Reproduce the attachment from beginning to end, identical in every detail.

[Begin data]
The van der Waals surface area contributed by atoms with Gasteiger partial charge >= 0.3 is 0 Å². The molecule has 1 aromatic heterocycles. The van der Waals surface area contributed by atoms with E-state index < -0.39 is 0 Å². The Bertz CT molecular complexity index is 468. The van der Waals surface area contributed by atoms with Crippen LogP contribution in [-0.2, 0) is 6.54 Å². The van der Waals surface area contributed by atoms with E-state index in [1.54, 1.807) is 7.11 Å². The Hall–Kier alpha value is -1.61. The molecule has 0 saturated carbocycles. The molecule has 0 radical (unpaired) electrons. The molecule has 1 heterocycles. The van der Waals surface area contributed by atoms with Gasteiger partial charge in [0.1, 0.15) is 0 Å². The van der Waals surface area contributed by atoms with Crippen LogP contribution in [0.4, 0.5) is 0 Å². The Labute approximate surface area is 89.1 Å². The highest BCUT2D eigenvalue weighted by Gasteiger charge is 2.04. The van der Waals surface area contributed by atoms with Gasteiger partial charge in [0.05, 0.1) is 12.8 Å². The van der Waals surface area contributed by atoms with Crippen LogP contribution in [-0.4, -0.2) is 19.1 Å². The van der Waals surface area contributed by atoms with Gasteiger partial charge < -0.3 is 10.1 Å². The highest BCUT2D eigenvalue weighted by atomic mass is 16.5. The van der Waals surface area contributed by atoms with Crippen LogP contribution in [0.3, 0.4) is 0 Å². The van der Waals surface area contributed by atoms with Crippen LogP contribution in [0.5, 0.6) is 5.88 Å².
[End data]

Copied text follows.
The van der Waals surface area contributed by atoms with Gasteiger partial charge >= 0.3 is 0 Å². The molecule has 1 aromatic heterocycles. The van der Waals surface area contributed by atoms with E-state index < -0.39 is 0 Å². The Bertz CT molecular complexity index is 468. The van der Waals surface area contributed by atoms with Crippen LogP contribution in [-0.2, 0) is 6.54 Å². The van der Waals surface area contributed by atoms with E-state index in [1.54, 1.807) is 7.11 Å². The Hall–Kier alpha value is -1.61. The molecule has 0 saturated carbocycles. The molecule has 0 radical (unpaired) electrons. The molecule has 1 heterocycles. The van der Waals surface area contributed by atoms with Gasteiger partial charge in [0.1, 0.15) is 0 Å². The van der Waals surface area contributed by atoms with Crippen LogP contribution in [0.4, 0.5) is 0 Å². The Labute approximate surface area is 89.1 Å². The highest BCUT2D eigenvalue weighted by Gasteiger charge is 2.04. The van der Waals surface area contributed by atoms with Gasteiger partial charge in [0.05, 0.1) is 12.8 Å². The van der Waals surface area contributed by atoms with Crippen LogP contribution in [-0.4, -0.2) is 19.1 Å². The van der Waals surface area contributed by atoms with Gasteiger partial charge < -0.3 is 10.1 Å². The highest BCUT2D eigenvalue weighted by atomic mass is 16.5. The van der Waals surface area contributed by atoms with Crippen LogP contribution in [0.3, 0.4) is 0 Å². The van der Waals surface area contributed by atoms with Crippen LogP contribution in [0.5, 0.6) is 5.88 Å².